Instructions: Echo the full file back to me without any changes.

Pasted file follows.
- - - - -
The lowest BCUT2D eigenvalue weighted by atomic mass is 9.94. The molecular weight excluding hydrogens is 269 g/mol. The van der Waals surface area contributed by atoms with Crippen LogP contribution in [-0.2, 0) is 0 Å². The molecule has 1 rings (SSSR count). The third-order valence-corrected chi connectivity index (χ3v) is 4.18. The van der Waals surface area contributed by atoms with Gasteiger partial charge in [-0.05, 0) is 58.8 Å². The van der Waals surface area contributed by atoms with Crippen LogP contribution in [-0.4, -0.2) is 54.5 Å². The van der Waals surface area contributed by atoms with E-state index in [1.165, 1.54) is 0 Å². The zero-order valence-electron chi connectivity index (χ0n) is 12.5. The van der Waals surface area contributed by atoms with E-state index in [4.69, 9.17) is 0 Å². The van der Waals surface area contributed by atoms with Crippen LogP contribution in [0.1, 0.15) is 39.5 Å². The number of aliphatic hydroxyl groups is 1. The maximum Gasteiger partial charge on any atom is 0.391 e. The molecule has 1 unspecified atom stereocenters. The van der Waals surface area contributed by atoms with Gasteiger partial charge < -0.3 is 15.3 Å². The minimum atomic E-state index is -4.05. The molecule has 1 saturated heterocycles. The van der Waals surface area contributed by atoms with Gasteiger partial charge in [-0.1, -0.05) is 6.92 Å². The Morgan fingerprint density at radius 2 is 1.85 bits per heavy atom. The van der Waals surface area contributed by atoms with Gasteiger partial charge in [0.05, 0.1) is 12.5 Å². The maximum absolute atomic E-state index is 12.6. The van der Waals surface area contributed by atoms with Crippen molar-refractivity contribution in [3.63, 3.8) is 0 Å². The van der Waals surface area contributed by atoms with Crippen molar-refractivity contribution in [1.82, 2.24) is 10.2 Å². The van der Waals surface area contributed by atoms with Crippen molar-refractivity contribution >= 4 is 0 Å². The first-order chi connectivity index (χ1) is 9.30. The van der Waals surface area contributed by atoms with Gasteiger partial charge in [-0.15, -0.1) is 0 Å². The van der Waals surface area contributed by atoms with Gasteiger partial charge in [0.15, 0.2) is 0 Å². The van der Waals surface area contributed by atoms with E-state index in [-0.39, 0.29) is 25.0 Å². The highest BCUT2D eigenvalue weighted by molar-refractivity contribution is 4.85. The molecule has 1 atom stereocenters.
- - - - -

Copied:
The lowest BCUT2D eigenvalue weighted by atomic mass is 9.94. The molecular weight excluding hydrogens is 269 g/mol. The van der Waals surface area contributed by atoms with Crippen LogP contribution in [-0.2, 0) is 0 Å². The molecule has 1 rings (SSSR count). The third-order valence-corrected chi connectivity index (χ3v) is 4.18. The van der Waals surface area contributed by atoms with Gasteiger partial charge in [-0.05, 0) is 58.8 Å². The van der Waals surface area contributed by atoms with Crippen LogP contribution in [-0.4, -0.2) is 54.5 Å². The van der Waals surface area contributed by atoms with E-state index in [1.165, 1.54) is 0 Å². The zero-order valence-electron chi connectivity index (χ0n) is 12.5. The van der Waals surface area contributed by atoms with E-state index in [4.69, 9.17) is 0 Å². The van der Waals surface area contributed by atoms with Crippen LogP contribution in [0.1, 0.15) is 39.5 Å². The number of aliphatic hydroxyl groups is 1. The maximum Gasteiger partial charge on any atom is 0.391 e. The molecule has 1 unspecified atom stereocenters. The van der Waals surface area contributed by atoms with Gasteiger partial charge < -0.3 is 15.3 Å². The minimum atomic E-state index is -4.05. The molecule has 1 saturated heterocycles. The van der Waals surface area contributed by atoms with Gasteiger partial charge in [-0.1, -0.05) is 6.92 Å². The Morgan fingerprint density at radius 2 is 1.85 bits per heavy atom. The van der Waals surface area contributed by atoms with Gasteiger partial charge in [0.05, 0.1) is 12.5 Å². The maximum absolute atomic E-state index is 12.6. The van der Waals surface area contributed by atoms with Crippen molar-refractivity contribution in [3.63, 3.8) is 0 Å². The van der Waals surface area contributed by atoms with Crippen molar-refractivity contribution in [1.82, 2.24) is 10.2 Å². The van der Waals surface area contributed by atoms with Crippen molar-refractivity contribution >= 4 is 0 Å². The first-order chi connectivity index (χ1) is 9.30. The van der Waals surface area contributed by atoms with Gasteiger partial charge in [-0.15, -0.1) is 0 Å². The van der Waals surface area contributed by atoms with Gasteiger partial charge in [0.15, 0.2) is 0 Å². The van der Waals surface area contributed by atoms with E-state index in [-0.39, 0.29) is 25.0 Å². The highest BCUT2D eigenvalue weighted by molar-refractivity contribution is 4.85. The molecule has 1 atom stereocenters.